TEACHERS' leaders who helped push forward the Government's performance-related pay scheme - despite viewing it as flawed - are angry that it will now not be reviewed until 2002.
While the National Union of Teachers challenged the government in court, other unions decided it was better to accept a "flawed" scheme, on the understanding it would be reviewed next year. They feel betrayed that ministers have accepted a recommendation from the pay review body that will leave the scheme unchanged until 2002.
Education Secretary David Blunkett accepted the School Teachers' Review Body recommendation on Friday, dashing union hopes of having the contentious link between pay and pupil performance removed next year.
Teachers must meet several standards in order to cross the perfomance "threshold", win an immediate rise of pound;2,000, and move on to a higher pay scale.
Controversially, one area teachers are judged on is pupil progress - a fact which prompted the NUT to demand an immediate review of the threshold standards.
In contrast, the National Association of Schoolmasters Union of Women Teachers told the review body that the current threshold standards should remain this year but be reviewed for 2001, with a view to scrapping the link between pay and pupil progress.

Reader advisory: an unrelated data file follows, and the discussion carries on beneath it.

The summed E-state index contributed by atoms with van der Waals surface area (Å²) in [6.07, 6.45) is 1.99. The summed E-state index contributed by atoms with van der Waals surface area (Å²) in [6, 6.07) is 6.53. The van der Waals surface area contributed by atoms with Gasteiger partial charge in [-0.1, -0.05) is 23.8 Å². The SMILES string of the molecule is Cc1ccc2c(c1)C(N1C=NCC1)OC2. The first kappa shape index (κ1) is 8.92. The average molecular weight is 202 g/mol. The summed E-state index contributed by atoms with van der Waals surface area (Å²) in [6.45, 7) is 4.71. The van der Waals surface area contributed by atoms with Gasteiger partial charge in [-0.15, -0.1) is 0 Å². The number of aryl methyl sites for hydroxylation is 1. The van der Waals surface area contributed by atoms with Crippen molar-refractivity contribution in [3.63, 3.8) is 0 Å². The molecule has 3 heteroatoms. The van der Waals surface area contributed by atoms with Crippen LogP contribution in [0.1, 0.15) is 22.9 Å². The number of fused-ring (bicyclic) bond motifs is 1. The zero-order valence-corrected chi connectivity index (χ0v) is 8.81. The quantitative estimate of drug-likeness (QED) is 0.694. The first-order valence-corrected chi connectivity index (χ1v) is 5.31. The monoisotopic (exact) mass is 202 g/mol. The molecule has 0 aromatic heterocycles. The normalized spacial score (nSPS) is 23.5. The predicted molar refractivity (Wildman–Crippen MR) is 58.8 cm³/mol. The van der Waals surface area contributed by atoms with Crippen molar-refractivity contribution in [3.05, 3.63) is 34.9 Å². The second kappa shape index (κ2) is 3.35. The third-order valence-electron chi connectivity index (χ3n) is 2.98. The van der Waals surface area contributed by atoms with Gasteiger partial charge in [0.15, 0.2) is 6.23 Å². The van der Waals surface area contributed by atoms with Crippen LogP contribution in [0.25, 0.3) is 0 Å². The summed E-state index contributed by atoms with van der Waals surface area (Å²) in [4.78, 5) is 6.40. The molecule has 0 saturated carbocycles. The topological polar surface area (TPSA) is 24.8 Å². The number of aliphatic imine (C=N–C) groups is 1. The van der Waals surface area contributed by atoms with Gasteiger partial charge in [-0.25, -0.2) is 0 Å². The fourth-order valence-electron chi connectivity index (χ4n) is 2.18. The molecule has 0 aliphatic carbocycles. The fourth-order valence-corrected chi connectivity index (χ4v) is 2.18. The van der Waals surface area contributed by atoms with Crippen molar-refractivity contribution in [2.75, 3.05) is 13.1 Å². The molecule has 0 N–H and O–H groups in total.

Nigel de Gruchy, general secretary, said: "This is a generally helpful report (from the review body) which puts the pay increases for thousands of teachers back on track. However, thre is no proposal to change the pupil standards, particularly the controversial link to pupil results.
"Unfortunately, a fundamental review of the standards has been put back until 2002. The NASUWT had pressed for one immediately in the light of much experience already gained."
Kay Driver, General Secretary of the Professional Association of Teachers, said that many people felt aggrieved because they had collaborated on the understanding that their would be an early review. She said: "The bureaucracy and focus on pupils' performance in tests are clearly not appropriate for many of our members, who work in nursery schools.
"We knew there were problems but the promise of an early review made it acceptable. To then find that there will be no review until 2002 will be a problem for many of our members."
The NASUWT is also concerned that the promised "appeal" for teachers who fail to pass the threshold assessment may not be all that it seems.
Teachers who believe they have been wrongly turned down for the pay increase will not only have to lodge an application for the decision to be reviewed but provide "objective evidence" that they have been wrongly assessed.
John Dunford, general secreatry of the Secondary Heads Association, who opposes giving staff the right of appeal, said: "To have an external assessor and appeals proceedure creates massive overkill and represents a vote of no confidence in the headteachers who have done their best in difficult circumstances to put this government policy into action."
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